Vanessa Waldref facilitates outreach to faiths
By Marijke Fakasiieiki
As U.S. Attorney in the Eastern District of Washington, Vanessa Waldref seeks to share resources with area houses of worship, community groups and individuals about ways to report hate crimes and strengthen civil rights.
In addition to prosecuting violent crimes and narcotics trafficking, Vanessa prioritizes community outreach on the hate crimes initiative.
She said Eastern Washington has been troubled by increasing reports of hate-motivated violence and sees a need for a multifaceted approach to combat hate and hate-based violence. She knows hate cannot be defeated by law enforcement alone.
"There is no quick fix in thinking that if we prosecute a hate crime the problem will be solved. Law enforcement and government have a role to play to protect the community, especially marginalized groups impacted by hate," she said.
A key aspect of the U.S. Attorney Office's community outreach is the United Against Hate Initiative that educates the public on potential hate crimes and encourages the reporting of hate incidents, she explained. That initiative is partnering with law enforcement, the Spokane Police Department (SPD), and the FBI to connect with houses of worship and community organizations to promote visibility for Crime Check and describe how to report an incident of hate to the SPD.
The Department of Justice has chosen the Eastern District of Washington as one of three districts out of 94 districts in the nation, to advance the United Against Hate outreach initiative.
Even if a situation is not a hate crime that could be prosecuted, it is still important for law enforcement to have information to help people feel safe, to monitor threats and to prevent future instances of hate and discrimination.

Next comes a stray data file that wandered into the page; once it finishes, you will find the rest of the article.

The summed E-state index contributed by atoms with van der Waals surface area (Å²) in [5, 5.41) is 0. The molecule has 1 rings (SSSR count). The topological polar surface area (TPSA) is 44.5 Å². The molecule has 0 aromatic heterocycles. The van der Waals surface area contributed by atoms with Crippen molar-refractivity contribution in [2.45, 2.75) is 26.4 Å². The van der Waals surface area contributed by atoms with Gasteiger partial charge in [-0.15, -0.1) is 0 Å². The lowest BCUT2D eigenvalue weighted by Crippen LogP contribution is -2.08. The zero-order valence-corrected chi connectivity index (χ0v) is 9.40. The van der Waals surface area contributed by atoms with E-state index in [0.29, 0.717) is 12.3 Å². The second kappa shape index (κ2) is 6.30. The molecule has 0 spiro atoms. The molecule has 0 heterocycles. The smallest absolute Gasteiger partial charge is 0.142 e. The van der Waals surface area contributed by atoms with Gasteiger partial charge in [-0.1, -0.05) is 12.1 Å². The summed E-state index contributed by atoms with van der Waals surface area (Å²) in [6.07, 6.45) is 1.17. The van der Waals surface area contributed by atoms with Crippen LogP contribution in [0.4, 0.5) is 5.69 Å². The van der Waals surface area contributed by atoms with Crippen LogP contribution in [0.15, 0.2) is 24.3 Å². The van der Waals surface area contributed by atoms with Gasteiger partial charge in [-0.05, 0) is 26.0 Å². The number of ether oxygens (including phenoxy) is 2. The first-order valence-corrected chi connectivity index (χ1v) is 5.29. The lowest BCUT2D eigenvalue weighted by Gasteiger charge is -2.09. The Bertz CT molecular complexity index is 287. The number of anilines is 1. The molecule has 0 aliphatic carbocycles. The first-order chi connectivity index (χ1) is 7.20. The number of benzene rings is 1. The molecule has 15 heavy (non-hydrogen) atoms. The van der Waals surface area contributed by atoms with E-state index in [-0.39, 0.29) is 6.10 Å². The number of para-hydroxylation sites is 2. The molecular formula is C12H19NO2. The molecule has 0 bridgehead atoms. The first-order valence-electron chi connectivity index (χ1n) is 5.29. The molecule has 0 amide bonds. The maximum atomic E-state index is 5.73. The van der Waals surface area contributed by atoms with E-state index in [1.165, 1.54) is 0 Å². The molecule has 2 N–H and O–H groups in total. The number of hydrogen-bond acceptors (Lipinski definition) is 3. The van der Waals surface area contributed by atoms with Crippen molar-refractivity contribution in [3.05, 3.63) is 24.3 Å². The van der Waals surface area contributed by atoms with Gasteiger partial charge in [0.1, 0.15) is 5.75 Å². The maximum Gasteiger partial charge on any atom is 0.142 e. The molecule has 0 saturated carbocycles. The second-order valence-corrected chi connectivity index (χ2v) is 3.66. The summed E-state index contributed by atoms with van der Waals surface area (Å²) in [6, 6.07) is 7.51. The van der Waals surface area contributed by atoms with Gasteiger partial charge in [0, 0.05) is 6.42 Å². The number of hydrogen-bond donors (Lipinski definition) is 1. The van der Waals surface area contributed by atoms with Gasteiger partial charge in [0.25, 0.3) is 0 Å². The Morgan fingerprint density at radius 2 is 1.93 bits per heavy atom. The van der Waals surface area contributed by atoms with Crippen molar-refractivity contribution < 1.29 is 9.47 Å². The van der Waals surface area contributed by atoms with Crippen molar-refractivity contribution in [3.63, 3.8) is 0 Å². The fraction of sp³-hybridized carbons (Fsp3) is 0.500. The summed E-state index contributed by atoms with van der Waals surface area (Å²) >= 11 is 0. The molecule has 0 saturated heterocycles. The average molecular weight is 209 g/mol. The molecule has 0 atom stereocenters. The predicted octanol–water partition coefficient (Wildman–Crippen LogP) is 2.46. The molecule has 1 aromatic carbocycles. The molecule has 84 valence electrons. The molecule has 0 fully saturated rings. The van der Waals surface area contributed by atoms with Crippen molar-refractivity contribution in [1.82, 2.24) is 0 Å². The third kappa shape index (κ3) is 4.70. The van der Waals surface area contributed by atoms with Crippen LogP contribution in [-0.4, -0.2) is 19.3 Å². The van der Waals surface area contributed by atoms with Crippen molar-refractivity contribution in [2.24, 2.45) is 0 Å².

"Our efforts start at the community level with conversations to learn community needs," said Vanessa, who believes in putting faith into action to respond to needs in the community.
She invites houses of worship in Washington to access virtual training and resources on security and hate crimes through her office.
She has already begun working with Temple Beth Shalom in Spokane, the Islamic Center in Pullman and a Sikh Temple in Eastern Washington to build trust with community members.
Growing up in Spokane, Vanessa's family was involved in community organizations and St. Aloysius Catholic Parish.
"We were driven by faith to be engaged in the community and serve others. We were taught it was our duty to care for our neighbor and, if we saw a problem, to find a solution to create a healthier world," Vanessa said.
Helping serve Thanksgiving dinners to homeless people at St. Patrick's Parish instilled in her a commitment to do something for the community because "I had a roof over my head and a warm plate of food to eat," said Vanessa.
Those experiences also introduced her to experiences of crime victims and difficult life stories furthering her commitment to community work and activism, such as making sure workers receive fair wages.
As an undergraduate, she used persuasion skills to advocate on behalf of Students United Against Sweatshops, and began to see law as an opportunity to change inequities.
Her studies included worker rights, justice and peace, theology and sociology and social change movements. Vanessa wanted to use institutions such as the government and nonprofits to solve world problems.
In sociology, she focused on institutions promoting pragmatic ways to improve communities with the tools they have.
After earning a bachelor's degree at Georgetown University in Washington D.C., in 2002, Vanessa served in the Jesuit Volunteer Corps in Seattle, running the Know Your Rights hotline for recipients of food or benefits from the state, to help them access childcare and educational resources.
"It was empowering to realize I was helping others navigate through systems where they had become stuck because they were told no. I saw how to advocate for them, help them find solutions, get education and resources to help their families," said Vanessa.